By Michael Bouley
What does love look like to you? Lots of us love our profession. Some of us love to practice. We all do our best to love one another.
This is a story about love. Love for all those things, yes. But especially love for Monyeen Black and her husband, Keith.
Rich Germosen, RDR, CRR, a freelancer from North Brunswick, N.J. , runs a practice group, the 100-Day Challenge, on Facebook. Participants, both working professionals and students, aim to practice 15 minutes a day every day for 100 days. If you miss a day, you start over. It’s a wonderful collection of stenographers who love to improve at what they do. Current streaks range from 1 day to more than 1,500 consecutive days of practice, 15 minutes a day every single day.
And Mo was a practicer.
“I had the pleasure of knowing Monyeen Black for the last few years. She encouraged me to come to a DRA convention in 2016. Mo has been on the practice page since 2016 and completed four 100-day challenges,” Germosen said.
“Monyeen messaged me around September of 2019 to let me know why she wasn’t practicing. At that point, she did not have a diagnosis and wasn’t sure what was going on. Once Monyeen was ready, she told everyone on the practice page on Oct. 30 of 2019, about her battle with a very rare autoimmune disease called dermatomyositis. From that point forward, I had posted/asked that we’re all going to be using the hashtag #thinkingofMonyeen in our practice to support Monyeen,” Germosen added.
As everyone continued to post their practice, which is one of the few requirements, the hashtags started appearing: #thinkingofMonyeen, #100daysforMonyeen, and #Mostrong were popping on the page. The love and support were proudly demonstrated as Mo and her husband, Keith, fought for her recovery.
Then practicer Allie Hall, RDR, CRR, a full-time official court reporter and court reporting instructor from Tulsa, Okla., suggested we challenge ourselves to an extra 15 minutes per day to show our support for Mo and Keith. And so it was that around 80 practicers signed up to do an extra 15 minutes a day for Mo.
“In the middle of this battle, Monyeen was able to complete her 4th 100-day challenge. She completed 108 consecutive days and received the 2020 Guts Award at our 100-Day Meet and Greet Zoom get-together on August 6, 2020,” Germosen said.
The Guts Award is given annually to a practicer who demonstrates extraordinary commitment to their practice in the face of serious challenges.
Yet Mo was so much more than a practicer.
Sarah Seitz, RPR, a freelancer from Pittsburg, Calif., said “I first got invited to the practice group by Monyeen when I was still a student. Her never-ending determination to better her skills was something I always looked up to. Even after being the wonderful realtime reporter that she was, she still practiced, still strived to become better and better.
“I am so grateful to have been her mentee and her friend. She taught me to have pride in what I do. Monyeen helped me grow from a student, unsure of myself, questioning my skills, into a realtime reporter who walks into that deposition, head held high, knowing that I can rock it. I owe so much of who I am today to her, professionally and personally.”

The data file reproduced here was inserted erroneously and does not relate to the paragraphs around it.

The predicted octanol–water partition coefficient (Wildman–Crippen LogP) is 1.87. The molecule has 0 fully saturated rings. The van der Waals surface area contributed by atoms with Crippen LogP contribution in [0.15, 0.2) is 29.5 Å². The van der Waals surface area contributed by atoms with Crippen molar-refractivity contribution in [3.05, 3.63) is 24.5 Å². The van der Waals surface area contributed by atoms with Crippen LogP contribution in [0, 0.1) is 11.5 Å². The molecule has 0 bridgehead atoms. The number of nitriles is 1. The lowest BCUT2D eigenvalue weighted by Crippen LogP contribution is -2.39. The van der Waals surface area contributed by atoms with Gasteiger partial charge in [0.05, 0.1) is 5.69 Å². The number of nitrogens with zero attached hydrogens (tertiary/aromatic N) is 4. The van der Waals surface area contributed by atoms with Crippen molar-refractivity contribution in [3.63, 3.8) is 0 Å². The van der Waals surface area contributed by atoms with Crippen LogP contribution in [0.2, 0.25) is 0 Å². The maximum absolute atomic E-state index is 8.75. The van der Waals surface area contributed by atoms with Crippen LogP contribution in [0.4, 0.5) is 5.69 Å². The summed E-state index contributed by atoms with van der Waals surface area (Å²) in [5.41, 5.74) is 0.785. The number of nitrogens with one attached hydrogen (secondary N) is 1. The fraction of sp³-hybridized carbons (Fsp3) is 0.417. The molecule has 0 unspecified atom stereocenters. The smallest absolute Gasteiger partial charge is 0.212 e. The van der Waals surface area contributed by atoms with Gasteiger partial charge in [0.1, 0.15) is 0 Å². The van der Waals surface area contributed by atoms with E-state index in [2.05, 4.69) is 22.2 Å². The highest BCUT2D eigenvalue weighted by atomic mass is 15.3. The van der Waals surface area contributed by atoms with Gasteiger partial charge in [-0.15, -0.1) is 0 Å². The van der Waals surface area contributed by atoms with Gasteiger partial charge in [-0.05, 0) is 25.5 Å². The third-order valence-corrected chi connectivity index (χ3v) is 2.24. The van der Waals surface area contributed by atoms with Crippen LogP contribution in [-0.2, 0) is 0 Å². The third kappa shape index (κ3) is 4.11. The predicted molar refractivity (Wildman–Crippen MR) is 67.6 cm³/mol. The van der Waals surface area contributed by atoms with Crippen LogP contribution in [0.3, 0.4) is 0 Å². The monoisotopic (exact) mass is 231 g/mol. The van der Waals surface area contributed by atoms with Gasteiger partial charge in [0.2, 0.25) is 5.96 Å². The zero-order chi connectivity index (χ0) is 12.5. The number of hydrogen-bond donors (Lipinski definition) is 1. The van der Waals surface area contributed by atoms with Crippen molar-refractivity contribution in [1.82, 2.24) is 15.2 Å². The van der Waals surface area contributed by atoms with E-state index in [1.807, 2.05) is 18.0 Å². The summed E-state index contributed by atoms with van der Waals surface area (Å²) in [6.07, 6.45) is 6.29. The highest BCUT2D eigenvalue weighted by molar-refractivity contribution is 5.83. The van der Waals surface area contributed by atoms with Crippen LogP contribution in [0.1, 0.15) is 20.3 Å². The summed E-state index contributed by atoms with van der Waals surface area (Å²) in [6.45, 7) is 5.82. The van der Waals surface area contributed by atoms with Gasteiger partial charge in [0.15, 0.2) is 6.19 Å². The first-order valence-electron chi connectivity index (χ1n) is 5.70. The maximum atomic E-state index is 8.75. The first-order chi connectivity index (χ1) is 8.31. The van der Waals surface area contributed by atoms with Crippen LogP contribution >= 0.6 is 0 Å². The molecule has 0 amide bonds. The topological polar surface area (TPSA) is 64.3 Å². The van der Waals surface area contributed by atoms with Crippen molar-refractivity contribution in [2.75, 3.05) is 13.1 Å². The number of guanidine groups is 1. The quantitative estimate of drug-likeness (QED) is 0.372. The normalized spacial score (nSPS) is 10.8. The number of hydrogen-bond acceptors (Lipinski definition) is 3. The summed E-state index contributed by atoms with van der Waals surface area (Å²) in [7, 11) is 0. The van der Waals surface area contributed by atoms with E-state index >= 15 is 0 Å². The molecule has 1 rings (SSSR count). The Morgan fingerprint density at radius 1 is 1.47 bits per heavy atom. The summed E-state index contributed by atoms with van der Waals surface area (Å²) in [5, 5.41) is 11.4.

Tragically, Mo lost her battle with dermatomyositis and passed at home on Jan. 11, 2021.
Upon her passing, the group naturally mourned but quickly decided they would continue to honor their commitment to her with a Zoom session for their Day 100 for Monyeen, all gathered together, calling it “Bring it Home for Mo.” It is scheduled for Feb. 25, 2021, and Rich has selected Marc Steno Greenberg’s interview of Monyeen for the documentary “For the Record” as their practice material that evening.
Additionally, they began raising funds and posthumously made her an NCRF Angel, as well as establishing a Monyeen Black Memorial Scholarship through NCRF. Donations are being accepted for the scholarship through Mobile Cause by texting (lower case) monyeen to 41444 or use the link.
“Mo always did everything to the fullest,” said her husband, Keith. “When she worked, nothing else mattered. When she got into motorcycling, it was how deep could she get into it. As you know with her practice ethic, she never had to win. She just had to make sure she had done the absolute best she could do and leave nothing on the table.”
Germosen said, “Monyeen will be missed very much by everyone on the page as well as the court reporting community.”
Seitz said, “I will continue to better myself and pass along what she taught me, keeping her memory alive.”
Keith said, “Thank you for all that you have done in her name. She would be absolutely humbled, as I am.”
What began as a pledge of unity during her illness became a sacred commitment in her memory. A way for us to say goodbye, farewell and Godspeed, and thank you. So we’re bringing it home for Mo.
In life she created a beautiful, lasting legacy. And in typical Monyeen style, before she left, in all her selfless sweetness, she taught us one last lesson: This is what love looks like.
Michael Bouley, RDR, is a freelance court reporter from Henderson, Nev., and an NCRF Trustee.